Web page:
Toxic Cultures Helped Create Two Binge-Worthy Series

I’ve recently finished—almost simultaneously—two new series on Showtime and AppleTV+ which you may have seen as well. 

Super Pumped: The Battle for Uber is the story of Uber’s creation and focuses on the rise and fall of Travis Kalanick, founder and CEO. The series is based on Mike Isaac’s bestselling book of the same name and features an all-star cast with Joseph Gordon-Levitt as Kalanick, along with excellent performances by Kyle Chandler (who plays star VC and early investor Bill Gurley), Uma Thurman (who plays Uber board member Arianna Huffington), Elisabeth Shue, Hank Azaria, and others.

The series portrays how Uber got started and exploded into one of the most important unicorn companies and industry disruptors in recent history. It mainly focuses on Kalanick’s tumultuous relationships in business and in life.

The other series, which I enjoyed even more, is WeCrashed, which similarly documents the incredible rise and even more rapid fall of co-working company WeWork’s founders. Starring Jared Leto and Anne Hathaway as Adam Neumann and his wife Rebekah Paltrow Neumann, the series realistically documents the improbable rise of Neumann to one of America’s most celebrated startup CEOs and a company once valued at $47 billion. As has been well documented, that valuation crumbled when the company attempted to IPO and the Neumanns were forced out of power by the exasperated board of directors.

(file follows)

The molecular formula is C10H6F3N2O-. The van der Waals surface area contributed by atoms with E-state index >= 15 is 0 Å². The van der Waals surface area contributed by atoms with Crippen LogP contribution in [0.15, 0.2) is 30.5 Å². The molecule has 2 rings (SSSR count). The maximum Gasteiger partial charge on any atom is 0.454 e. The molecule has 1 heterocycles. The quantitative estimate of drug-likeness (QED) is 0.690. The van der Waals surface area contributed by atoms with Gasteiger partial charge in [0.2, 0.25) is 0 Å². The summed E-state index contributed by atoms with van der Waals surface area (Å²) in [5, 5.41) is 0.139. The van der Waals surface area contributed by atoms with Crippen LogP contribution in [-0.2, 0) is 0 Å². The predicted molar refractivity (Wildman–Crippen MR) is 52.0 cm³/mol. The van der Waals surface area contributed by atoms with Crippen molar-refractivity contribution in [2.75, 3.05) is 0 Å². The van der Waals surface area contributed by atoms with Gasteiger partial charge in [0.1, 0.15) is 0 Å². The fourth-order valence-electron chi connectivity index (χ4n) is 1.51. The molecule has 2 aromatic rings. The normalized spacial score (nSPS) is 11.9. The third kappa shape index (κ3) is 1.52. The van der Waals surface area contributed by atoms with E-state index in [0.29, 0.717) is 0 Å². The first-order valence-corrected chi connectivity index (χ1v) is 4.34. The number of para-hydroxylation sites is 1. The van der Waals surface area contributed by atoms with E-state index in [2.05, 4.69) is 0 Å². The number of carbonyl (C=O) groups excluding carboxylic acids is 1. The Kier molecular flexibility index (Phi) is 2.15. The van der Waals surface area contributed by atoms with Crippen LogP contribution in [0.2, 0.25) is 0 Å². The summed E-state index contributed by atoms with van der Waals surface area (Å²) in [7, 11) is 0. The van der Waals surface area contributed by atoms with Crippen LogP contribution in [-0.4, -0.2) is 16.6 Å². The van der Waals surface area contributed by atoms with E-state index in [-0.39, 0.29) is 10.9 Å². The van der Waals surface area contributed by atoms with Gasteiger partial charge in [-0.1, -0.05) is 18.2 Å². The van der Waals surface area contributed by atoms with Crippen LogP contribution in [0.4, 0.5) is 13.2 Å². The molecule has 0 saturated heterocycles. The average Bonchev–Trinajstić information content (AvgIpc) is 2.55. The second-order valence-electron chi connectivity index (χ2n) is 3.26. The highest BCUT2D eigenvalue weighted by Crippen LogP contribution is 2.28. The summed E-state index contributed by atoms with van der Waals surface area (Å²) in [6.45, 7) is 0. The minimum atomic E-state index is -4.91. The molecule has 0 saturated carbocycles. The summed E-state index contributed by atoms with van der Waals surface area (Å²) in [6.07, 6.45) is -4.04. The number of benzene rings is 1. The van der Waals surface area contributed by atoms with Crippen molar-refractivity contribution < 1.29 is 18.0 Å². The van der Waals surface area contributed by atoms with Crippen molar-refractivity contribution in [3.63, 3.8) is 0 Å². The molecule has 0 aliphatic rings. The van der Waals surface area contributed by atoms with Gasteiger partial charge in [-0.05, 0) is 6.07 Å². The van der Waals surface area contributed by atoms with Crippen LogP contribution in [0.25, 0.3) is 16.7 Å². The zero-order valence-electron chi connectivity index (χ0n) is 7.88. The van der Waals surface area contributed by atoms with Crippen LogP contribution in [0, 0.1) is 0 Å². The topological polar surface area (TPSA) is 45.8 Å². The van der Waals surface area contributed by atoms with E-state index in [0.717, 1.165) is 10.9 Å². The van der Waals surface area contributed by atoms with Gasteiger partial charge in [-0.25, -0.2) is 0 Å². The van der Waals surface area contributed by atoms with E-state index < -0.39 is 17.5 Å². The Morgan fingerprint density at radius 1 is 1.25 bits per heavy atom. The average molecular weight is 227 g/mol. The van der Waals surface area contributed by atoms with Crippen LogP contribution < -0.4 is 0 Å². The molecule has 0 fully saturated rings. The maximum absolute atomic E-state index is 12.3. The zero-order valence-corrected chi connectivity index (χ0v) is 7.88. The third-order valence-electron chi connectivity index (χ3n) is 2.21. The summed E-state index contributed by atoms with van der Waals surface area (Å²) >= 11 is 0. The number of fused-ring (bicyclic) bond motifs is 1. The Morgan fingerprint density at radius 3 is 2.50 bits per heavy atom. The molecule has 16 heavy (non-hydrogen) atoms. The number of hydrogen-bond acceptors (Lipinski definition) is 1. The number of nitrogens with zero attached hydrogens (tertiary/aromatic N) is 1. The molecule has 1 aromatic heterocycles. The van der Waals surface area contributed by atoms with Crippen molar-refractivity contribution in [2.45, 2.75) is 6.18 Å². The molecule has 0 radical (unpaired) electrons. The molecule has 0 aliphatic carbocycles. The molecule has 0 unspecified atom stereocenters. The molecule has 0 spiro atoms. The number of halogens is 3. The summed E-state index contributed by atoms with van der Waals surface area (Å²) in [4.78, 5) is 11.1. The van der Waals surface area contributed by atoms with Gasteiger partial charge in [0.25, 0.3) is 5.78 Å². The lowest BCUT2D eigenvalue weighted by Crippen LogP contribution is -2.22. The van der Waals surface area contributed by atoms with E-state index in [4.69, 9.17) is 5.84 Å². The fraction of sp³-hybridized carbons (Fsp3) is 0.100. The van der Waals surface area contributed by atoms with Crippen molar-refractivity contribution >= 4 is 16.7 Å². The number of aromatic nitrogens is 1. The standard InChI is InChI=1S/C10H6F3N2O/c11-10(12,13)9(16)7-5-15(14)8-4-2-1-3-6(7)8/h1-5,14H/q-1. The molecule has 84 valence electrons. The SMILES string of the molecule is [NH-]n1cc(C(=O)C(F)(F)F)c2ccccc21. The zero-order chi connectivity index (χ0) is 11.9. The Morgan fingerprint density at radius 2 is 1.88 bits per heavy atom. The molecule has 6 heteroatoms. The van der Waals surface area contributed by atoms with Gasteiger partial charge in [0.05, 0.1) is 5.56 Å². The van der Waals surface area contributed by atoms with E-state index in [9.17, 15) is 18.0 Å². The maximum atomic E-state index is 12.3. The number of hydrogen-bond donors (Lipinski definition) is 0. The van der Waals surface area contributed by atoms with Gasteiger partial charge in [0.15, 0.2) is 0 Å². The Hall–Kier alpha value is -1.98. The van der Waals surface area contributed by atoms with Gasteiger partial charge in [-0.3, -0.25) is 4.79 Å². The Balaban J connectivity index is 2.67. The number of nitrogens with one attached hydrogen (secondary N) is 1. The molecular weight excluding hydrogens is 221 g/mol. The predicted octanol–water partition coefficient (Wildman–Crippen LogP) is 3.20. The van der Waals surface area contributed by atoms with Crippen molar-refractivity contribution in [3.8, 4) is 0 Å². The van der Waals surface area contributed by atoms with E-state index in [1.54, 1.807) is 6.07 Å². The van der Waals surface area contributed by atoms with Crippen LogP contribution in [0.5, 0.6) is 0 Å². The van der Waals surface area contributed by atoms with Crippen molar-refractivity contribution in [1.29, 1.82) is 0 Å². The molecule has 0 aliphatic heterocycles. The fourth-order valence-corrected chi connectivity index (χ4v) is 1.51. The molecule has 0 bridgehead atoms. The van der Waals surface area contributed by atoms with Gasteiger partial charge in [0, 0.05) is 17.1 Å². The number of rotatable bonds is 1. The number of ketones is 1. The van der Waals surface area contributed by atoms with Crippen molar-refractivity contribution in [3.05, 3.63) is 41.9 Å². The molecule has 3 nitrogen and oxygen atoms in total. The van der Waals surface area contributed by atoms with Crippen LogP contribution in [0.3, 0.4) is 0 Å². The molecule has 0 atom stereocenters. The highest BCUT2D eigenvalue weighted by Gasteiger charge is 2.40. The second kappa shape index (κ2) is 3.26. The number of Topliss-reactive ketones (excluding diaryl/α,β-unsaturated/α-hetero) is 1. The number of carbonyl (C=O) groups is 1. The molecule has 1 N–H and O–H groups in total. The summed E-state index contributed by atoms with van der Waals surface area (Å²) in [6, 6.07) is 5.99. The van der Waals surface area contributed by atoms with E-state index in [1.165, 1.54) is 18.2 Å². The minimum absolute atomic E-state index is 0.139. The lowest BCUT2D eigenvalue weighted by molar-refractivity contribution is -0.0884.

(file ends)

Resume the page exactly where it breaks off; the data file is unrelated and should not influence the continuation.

But what struck me in both is the absolutely toxic cultures these leaders created that led to their downfall. In both, the culture suffered from a hard partying, misogynistic, win-at-all-costs mindset that left countless employees by the wayside. Neither CEO spent much time listening to the workforce or caring about the culture they were creating until it was too late.

This is in sharp contrast to the attitude many leaders are taking today. As a result of the pandemic, never have leaders been more focused on showing empathy to the workforce, flexibility in work structure, and ensuring the organization possesses a strong purpose and values that guide direction. This is not universal (see the Culture Fail of the Month one example), but the recipe for a successful company has changed quite a bit in the short time since Uber and WeWork were founded.

If you want to be entertained while being educated about how two incredibly toxic cultures emerged just a few short years ago, I highly recommend these two series.

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